I presume this loan was part of a larger package sold to institutions, the nuts and bolts of which I have no idea about. I think the rationale for keeping it on the books for such a crazy amount must have been:

–the 2006 mortgage could have been for, say, $300,000. If so, the major purpose for seeking the original loan was to take the money and run, but the mortgage-holding entity never detected this and relied on the original appraisal

–the entity that held the loan continued to accrue unpaid interest and penalties, showing this in the accounting statements either as income or an addition to reserves, even though no money was coming in. …making a big minus into an apparent plus

–there was no mechanism in the package for regular portfolio pruning–seizing a non-performing property, paying accrued taxes and selling it

Please comment if you have any ideas.

Two conclusions:

–I think we’re in the early days of a cyclical shipwreck of unusually large size in the office building market in the US. My guess is that we’ll be seeing a similar period of loan holder reluctance to write either office building asset value or the loans they secure down to fair market value

–my guess is that this mortgage is part of a large package that has come to the end of its life and is being liquidated. It would be a lot worse if banks were clearing the decks of housing exposure to accommodate a large inflow of dud office building loans.

the heavy half and portfolio management

Consumer products marketers often talk about the “heavy half.” The idea is that a relatively small subset of a product’s buyers use the product often enough that they generate most of the sales. Say, 10% of the Bud Lite users account for 60% of the cases sold. The Pareto Principle, the idea that 20% of the customers create 80% of the sales, is another way of framing the same idea.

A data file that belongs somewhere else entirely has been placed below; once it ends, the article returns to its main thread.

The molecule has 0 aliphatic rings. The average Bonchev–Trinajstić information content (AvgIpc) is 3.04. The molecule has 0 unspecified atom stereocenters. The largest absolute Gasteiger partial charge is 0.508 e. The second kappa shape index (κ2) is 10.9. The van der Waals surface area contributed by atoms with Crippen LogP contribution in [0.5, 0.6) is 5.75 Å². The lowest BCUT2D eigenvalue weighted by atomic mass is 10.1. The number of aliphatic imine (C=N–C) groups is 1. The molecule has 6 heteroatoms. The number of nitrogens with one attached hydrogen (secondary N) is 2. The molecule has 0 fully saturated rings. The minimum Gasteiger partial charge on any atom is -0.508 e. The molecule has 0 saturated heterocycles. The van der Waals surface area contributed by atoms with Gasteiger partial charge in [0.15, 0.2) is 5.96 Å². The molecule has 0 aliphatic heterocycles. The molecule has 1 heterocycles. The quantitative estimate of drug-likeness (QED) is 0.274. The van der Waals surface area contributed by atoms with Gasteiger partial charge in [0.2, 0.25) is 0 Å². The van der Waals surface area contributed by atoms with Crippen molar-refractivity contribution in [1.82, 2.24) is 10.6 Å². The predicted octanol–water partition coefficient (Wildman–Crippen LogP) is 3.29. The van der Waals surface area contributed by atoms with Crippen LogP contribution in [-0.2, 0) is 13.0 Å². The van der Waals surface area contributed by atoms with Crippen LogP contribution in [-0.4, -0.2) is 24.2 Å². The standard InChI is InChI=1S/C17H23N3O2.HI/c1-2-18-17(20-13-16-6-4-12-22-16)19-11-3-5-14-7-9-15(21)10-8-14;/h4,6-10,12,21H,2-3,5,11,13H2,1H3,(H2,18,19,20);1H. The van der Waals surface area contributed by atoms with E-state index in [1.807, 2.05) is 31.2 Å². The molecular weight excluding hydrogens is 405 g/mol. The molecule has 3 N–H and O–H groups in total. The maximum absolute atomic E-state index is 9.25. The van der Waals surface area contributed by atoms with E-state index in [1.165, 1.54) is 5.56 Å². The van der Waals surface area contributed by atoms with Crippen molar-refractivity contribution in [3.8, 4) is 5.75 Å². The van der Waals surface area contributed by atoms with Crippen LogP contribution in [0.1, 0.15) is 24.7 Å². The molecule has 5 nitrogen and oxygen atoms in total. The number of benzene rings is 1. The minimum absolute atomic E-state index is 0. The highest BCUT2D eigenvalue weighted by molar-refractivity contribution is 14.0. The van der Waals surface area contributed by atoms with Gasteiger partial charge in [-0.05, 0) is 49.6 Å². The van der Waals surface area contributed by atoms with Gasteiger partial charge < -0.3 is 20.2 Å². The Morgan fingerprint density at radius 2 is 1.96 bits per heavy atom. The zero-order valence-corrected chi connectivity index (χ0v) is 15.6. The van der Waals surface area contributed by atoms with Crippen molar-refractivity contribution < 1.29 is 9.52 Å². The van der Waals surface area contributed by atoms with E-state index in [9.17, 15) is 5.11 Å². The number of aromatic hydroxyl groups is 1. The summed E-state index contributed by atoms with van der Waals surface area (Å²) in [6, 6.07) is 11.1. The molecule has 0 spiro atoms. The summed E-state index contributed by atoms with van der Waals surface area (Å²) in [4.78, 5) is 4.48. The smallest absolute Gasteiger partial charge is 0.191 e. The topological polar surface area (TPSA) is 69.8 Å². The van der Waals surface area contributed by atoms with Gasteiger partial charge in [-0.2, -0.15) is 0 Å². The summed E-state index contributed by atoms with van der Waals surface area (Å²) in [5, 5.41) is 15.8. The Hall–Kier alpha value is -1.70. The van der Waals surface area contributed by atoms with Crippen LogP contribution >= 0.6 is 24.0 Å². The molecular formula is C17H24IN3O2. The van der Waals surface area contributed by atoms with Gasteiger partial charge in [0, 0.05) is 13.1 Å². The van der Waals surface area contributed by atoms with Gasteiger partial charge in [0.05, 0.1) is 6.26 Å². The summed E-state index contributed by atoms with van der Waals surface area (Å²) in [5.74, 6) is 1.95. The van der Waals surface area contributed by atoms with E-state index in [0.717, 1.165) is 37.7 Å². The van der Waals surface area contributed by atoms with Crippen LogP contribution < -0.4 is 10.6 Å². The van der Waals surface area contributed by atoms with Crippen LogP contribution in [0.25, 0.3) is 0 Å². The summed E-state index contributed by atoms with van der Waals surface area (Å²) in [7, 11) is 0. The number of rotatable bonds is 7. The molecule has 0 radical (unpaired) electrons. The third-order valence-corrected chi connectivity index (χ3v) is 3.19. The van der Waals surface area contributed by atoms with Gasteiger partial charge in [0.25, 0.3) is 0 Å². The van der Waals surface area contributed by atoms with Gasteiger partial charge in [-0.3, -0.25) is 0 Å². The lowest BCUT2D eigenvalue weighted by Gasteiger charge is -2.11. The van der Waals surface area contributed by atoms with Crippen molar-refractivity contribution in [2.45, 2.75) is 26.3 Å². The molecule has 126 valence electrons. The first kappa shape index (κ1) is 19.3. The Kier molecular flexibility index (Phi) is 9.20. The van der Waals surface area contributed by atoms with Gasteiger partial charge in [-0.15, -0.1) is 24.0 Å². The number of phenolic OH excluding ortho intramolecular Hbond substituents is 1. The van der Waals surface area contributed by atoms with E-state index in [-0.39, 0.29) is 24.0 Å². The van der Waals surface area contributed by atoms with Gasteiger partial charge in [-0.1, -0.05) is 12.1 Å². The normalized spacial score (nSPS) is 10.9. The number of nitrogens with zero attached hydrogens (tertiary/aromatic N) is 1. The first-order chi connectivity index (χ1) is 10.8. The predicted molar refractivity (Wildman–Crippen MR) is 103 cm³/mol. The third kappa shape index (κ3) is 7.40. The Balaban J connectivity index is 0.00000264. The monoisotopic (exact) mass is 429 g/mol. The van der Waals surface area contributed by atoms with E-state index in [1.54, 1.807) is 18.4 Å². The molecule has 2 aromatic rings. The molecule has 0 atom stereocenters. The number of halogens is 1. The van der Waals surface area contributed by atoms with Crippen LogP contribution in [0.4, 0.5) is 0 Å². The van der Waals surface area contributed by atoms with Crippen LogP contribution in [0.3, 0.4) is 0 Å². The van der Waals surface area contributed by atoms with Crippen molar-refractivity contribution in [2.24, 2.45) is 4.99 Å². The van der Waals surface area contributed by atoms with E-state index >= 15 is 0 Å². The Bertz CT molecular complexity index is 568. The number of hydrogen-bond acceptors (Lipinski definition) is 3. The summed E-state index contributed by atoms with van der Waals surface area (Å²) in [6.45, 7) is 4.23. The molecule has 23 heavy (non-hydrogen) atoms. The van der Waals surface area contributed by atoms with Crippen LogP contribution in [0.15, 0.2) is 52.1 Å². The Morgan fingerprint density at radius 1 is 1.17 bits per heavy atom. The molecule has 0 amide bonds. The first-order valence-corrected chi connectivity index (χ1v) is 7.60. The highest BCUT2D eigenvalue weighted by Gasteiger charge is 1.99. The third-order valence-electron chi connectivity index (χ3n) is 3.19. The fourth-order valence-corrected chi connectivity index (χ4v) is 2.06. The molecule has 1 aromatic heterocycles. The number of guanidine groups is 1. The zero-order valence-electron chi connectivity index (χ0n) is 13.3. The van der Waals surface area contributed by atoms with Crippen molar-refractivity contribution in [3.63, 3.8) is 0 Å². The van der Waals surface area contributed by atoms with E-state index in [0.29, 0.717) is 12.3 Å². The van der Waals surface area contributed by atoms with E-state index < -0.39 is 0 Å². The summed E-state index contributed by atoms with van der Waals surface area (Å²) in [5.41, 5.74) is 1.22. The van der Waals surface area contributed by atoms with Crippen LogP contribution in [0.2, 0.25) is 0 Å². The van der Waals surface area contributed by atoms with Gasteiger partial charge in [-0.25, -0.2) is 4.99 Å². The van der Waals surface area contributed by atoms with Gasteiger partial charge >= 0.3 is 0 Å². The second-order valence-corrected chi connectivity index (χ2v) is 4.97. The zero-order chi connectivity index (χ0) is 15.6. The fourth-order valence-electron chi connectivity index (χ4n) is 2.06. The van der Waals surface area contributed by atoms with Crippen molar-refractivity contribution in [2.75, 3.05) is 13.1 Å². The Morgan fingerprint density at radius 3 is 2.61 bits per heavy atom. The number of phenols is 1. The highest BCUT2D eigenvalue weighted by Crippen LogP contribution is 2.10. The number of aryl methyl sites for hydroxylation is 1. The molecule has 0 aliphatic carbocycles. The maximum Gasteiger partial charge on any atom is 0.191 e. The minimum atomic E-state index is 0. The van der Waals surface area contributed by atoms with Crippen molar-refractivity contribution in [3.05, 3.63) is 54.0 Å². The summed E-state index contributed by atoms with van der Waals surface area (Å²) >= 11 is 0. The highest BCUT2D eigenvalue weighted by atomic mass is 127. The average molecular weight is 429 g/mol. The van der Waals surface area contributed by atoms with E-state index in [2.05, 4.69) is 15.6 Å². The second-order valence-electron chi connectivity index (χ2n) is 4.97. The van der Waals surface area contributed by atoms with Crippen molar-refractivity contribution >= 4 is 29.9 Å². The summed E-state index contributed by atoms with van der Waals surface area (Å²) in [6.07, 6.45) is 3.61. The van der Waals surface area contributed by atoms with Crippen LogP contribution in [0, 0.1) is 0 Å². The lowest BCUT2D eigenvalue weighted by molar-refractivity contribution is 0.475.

There’s something like the heavy half in equity portfolio management, especially for growth-style managers, who typically hold much more concentrated portfolios–maybe 50 stocks, maybe fewer–than their value counterparts, who can have a couple of hundred names. In all likelihood, three or four of the stocks in a growth portfolio will end up creating most of its outperformance.

The other 45+ are there for two related reasons:

–no one knows, or at least I don’t, when an idea will catch fire in the overall market. If I’m lucky I have a pool of ten solid ideas that I think could do very well. Experience tells me that only two or three names will perform in the way I’m expecting, but I really don’t know which ones they’ll be. So I hedge.

–the rest of the portfolio is there for defense, to force me to be aware of what’s happening in sectors I see less potential in and to mitigate the damage if the areas I’ve taken money from to build up my overweights begin to perform better than I think they should. Yes, I expect to make money in these areas, but it’s more important to me that they not punch a huge hole in the bottom of my boat.